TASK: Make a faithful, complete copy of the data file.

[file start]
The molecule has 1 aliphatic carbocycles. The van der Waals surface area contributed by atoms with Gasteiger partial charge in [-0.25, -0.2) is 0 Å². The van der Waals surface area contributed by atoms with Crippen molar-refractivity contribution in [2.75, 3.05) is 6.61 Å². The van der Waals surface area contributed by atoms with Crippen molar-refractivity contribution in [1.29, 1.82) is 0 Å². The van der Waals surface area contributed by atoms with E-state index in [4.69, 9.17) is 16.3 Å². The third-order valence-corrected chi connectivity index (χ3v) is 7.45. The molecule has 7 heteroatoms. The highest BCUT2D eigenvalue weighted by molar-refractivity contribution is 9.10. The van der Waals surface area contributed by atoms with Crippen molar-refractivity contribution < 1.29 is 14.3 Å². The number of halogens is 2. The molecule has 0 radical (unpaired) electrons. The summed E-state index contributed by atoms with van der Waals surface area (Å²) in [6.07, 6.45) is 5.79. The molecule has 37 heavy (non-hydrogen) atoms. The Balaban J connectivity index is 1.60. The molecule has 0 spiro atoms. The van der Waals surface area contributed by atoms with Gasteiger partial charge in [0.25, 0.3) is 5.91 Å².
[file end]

The molecule has 1 aliphatic carbocycles. The van der Waals surface area contributed by atoms with Gasteiger partial charge in [-0.25, -0.2) is 0 Å². The van der Waals surface area contributed by atoms with Crippen molar-refractivity contribution in [2.75, 3.05) is 6.61 Å². The van der Waals surface area contributed by atoms with Crippen molar-refractivity contribution in [1.29, 1.82) is 0 Å². The van der Waals surface area contributed by atoms with E-state index in [4.69, 9.17) is 16.3 Å². The third-order valence-corrected chi connectivity index (χ3v) is 7.45. The molecule has 7 heteroatoms. The highest BCUT2D eigenvalue weighted by molar-refractivity contribution is 9.10. The van der Waals surface area contributed by atoms with Crippen molar-refractivity contribution < 1.29 is 14.3 Å². The number of halogens is 2. The molecule has 0 radical (unpaired) electrons. The summed E-state index contributed by atoms with van der Waals surface area (Å²) in [6.07, 6.45) is 5.79. The molecule has 37 heavy (non-hydrogen) atoms. The Balaban J connectivity index is 1.60. The molecule has 0 spiro atoms. The van der Waals surface area contributed by atoms with Gasteiger partial charge in [0.25, 0.3) is 5.91 Å².